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Directing Science Fiction Theatre

As many of you know, Tess and I have recently participated in TALOS, the first Science Fiction Festival of London. Overall it was a great experience but we encountered some challenges on the way that we feel that we should share with you - especially with other developing creatives!

Of course, the first challenge we faced was the question of 'how on earth do we stage this?'. Science fiction film and literature is typically filled with high budget technology, amazingly vivid worlds and creatures beyond our wildest imaginations. In a London fringe theatre, with zero budget and only a projector to hand - this was a little daunting! I decided that, without too many frills, it would be important to focus on the story and characters.

I was very lucky in that the script I had to work with was fantastic! Susan Eve Haar has a very clear, poetic voice and developed characters with goals, intentions and behaviours that created incredible tension. We worked in the rehearsal room using a lot of uniting, finding objectives and then creating psychological gestures for each unit (1 Point for Mr Chekhov). This physical punctuation created a lot of strong imagery pulled from the text that we were able to then feed into the performance.

We also worked on Meisner runs, or 'Meisner Lite' if you're familiar with Jaq Bessal's techniques. The two actors - Molly Rose Barton and Panayiotis Patsias, found new areas to explore each time they repeated a line. This kept the performance fresh but also allowed the actors to find their own journeys, I only framed them. It was an interesting experiment in working from a text, as it changed every time, however Molly in particular found some lovely areas to breathe and really find the stakes of the situation.

Being able to use these techniques in the rehearsal room meant that we were able to stage an interesting and engaging story about a couple and their struggles with their relationship, infertility and sexuality that fit into the Science Fiction framework by virtue of its content. The play is set in the near future when cloning is a possibility, and as such the options for infertile couples are limitless technically but so contraversial morally.

Another challenge that we encountered were the strong opinions held about Science Fiction, strong but incredibly varied opinions. It was clear that there was going to be no way to satisfy everyone in the audience and this was reflected in the reviews - some disliked the subtlety of Science Fiction elements in Paper Doll, others enjoyed the storyline and the fact it focussed on a relationship breakdown within a Sci-Fi world.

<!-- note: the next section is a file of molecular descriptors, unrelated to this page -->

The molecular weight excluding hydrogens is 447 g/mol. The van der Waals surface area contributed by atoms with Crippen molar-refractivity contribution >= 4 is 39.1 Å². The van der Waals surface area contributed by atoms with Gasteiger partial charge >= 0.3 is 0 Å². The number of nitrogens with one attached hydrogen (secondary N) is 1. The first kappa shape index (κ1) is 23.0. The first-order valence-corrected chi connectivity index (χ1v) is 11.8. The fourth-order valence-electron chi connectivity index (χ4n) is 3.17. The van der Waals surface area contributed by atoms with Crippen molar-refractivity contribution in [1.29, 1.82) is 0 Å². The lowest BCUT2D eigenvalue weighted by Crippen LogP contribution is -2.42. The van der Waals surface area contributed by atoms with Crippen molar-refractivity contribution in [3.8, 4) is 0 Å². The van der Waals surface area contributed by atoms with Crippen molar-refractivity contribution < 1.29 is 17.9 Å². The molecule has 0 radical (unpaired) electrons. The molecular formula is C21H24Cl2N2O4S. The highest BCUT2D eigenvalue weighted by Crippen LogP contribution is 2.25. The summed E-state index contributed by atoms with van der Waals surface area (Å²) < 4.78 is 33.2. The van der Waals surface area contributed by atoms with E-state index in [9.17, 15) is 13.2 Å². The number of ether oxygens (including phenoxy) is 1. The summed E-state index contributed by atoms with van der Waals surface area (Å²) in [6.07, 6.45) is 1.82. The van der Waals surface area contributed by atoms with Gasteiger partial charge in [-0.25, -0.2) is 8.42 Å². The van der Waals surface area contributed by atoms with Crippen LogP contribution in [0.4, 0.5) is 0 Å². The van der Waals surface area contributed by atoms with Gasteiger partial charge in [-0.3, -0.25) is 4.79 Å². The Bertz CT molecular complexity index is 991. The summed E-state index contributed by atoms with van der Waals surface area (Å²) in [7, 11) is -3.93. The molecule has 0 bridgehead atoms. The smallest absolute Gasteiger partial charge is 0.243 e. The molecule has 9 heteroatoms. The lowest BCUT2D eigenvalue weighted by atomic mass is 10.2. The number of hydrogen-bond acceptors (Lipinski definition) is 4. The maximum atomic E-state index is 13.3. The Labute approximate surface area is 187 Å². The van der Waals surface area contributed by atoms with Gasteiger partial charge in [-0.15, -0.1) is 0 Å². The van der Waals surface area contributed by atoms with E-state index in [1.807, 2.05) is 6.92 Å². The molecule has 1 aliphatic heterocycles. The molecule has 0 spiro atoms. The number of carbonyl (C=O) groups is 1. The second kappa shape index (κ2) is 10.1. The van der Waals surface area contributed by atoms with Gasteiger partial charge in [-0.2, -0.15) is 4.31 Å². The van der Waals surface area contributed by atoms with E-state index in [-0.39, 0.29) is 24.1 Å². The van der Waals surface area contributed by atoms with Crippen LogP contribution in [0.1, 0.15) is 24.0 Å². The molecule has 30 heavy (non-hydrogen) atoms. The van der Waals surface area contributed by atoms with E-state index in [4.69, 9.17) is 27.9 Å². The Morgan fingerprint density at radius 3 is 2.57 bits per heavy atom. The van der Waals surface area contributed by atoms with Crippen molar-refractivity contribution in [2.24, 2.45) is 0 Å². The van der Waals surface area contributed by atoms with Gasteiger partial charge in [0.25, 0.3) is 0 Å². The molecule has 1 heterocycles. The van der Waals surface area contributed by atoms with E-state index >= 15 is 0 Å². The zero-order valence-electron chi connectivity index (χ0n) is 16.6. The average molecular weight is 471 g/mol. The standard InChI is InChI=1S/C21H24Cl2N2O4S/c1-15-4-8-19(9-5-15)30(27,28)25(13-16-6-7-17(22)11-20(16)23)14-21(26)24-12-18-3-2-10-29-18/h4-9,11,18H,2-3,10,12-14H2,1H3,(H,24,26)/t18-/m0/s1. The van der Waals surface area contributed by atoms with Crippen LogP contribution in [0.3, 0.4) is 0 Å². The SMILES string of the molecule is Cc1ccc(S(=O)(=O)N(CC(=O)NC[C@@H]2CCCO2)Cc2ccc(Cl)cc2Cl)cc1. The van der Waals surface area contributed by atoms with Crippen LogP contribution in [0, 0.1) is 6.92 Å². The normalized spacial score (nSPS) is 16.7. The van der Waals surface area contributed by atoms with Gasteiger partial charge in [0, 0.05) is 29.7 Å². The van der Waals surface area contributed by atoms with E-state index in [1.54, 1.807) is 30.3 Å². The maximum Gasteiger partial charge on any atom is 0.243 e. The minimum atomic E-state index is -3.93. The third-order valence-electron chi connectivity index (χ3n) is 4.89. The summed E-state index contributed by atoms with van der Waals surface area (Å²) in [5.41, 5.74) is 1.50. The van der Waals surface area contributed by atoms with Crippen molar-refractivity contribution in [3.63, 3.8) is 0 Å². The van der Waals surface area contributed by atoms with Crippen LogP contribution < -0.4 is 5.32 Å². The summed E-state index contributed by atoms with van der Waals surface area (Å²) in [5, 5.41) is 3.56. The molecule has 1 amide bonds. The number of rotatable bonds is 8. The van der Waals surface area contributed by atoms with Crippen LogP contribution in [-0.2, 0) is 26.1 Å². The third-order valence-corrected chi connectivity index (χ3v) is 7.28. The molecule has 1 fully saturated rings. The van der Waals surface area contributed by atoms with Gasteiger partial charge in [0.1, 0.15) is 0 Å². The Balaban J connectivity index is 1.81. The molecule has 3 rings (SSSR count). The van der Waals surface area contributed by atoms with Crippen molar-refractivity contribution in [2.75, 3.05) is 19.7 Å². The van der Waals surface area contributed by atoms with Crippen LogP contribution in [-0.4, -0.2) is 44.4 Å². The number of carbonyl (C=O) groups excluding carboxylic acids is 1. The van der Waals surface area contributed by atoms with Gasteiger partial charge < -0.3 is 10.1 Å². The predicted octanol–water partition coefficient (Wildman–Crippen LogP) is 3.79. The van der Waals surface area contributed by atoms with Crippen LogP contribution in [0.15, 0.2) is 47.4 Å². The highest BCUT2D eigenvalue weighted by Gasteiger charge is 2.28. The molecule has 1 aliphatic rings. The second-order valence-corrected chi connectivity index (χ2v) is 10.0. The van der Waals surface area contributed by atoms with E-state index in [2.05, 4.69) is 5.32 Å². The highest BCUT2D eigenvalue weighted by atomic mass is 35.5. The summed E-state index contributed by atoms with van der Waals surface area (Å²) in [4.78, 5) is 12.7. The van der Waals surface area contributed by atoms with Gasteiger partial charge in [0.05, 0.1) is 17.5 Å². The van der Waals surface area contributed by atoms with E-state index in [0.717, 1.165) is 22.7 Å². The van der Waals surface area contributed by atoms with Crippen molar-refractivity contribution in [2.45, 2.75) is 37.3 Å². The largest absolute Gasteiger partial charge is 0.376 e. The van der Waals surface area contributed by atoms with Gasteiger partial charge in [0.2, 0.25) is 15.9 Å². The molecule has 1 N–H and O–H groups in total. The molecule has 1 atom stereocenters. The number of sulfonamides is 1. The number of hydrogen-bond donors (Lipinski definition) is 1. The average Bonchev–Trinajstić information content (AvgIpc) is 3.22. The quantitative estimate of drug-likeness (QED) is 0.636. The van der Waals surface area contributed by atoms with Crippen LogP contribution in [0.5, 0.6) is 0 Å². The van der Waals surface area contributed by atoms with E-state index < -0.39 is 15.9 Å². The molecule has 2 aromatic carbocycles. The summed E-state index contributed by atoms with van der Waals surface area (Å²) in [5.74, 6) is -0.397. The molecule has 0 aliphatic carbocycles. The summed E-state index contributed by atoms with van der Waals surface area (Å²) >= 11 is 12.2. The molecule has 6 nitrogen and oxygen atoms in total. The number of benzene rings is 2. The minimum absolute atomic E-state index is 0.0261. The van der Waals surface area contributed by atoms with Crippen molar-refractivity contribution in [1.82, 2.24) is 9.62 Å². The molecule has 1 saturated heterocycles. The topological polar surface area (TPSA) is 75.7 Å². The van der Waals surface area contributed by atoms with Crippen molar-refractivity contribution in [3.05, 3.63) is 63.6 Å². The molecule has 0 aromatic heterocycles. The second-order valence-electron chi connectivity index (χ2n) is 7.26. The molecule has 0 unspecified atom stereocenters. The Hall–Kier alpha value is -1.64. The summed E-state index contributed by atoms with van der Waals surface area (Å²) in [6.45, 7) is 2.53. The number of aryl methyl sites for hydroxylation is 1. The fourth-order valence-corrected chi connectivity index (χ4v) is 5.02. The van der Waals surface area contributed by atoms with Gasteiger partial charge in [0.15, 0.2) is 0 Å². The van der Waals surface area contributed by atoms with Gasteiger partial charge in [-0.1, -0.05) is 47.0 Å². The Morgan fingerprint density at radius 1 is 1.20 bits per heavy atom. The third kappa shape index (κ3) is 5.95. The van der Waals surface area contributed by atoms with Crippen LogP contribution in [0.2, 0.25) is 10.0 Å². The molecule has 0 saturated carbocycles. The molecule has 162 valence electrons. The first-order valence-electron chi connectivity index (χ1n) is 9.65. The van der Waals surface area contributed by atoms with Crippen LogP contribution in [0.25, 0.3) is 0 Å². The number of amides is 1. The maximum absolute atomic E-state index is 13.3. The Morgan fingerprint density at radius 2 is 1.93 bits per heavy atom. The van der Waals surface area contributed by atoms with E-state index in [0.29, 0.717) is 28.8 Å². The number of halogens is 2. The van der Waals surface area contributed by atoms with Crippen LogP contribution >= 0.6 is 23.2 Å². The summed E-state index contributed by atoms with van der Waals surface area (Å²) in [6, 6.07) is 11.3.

Again, the only way I could foresee dealing with this, was to focus on presenting the story and in particular the relationship as clearly as possible on stage. Then, using the projector and sound effects, I was able to take the subtext and layer the performance with more Sci-Fi elements.

I used audacity (such a wonderful free sound editing software) to create a warped, glitching soundscape that coincided with the female character's internal struggle. Every time her world shifted or her views were challenged, a glitch in the lighting or sound would occur. There was a ceiling fan sound, very subtle, in constant rotation that would stop when she got what she wanted from her partner. And an old Edwardian ballad that I warped, played at the beginning, the central plot turning point and the end. This created alienation effects and made the audience question what was real and not real, as such bringing the question of cloning, consent and the implications of replication to the foreground.

All in all, as I said, it was a great experience working on such an interesting genre. My recommendation to anyone starting in this area would be to focus on the relationships in a piece of theatre (humanity is what humans love to watch) and use Sci-Fi elements to create the world the play exists in, work with designers to pull subtext and layer a performance so that it all works together to create an engaging and Sci-Fi aesthetic. Be aware that not everyone will react the same to your piece and that Sci-Fi is a genre very well defended by passionate people! On that note it's important to manage expectations of what is being presented - don't claim to be high-tech National worthy pieces unless you are... Fringe pride! Take the wins where they come, and use every note or challenge to build yourself to become bigger and better!

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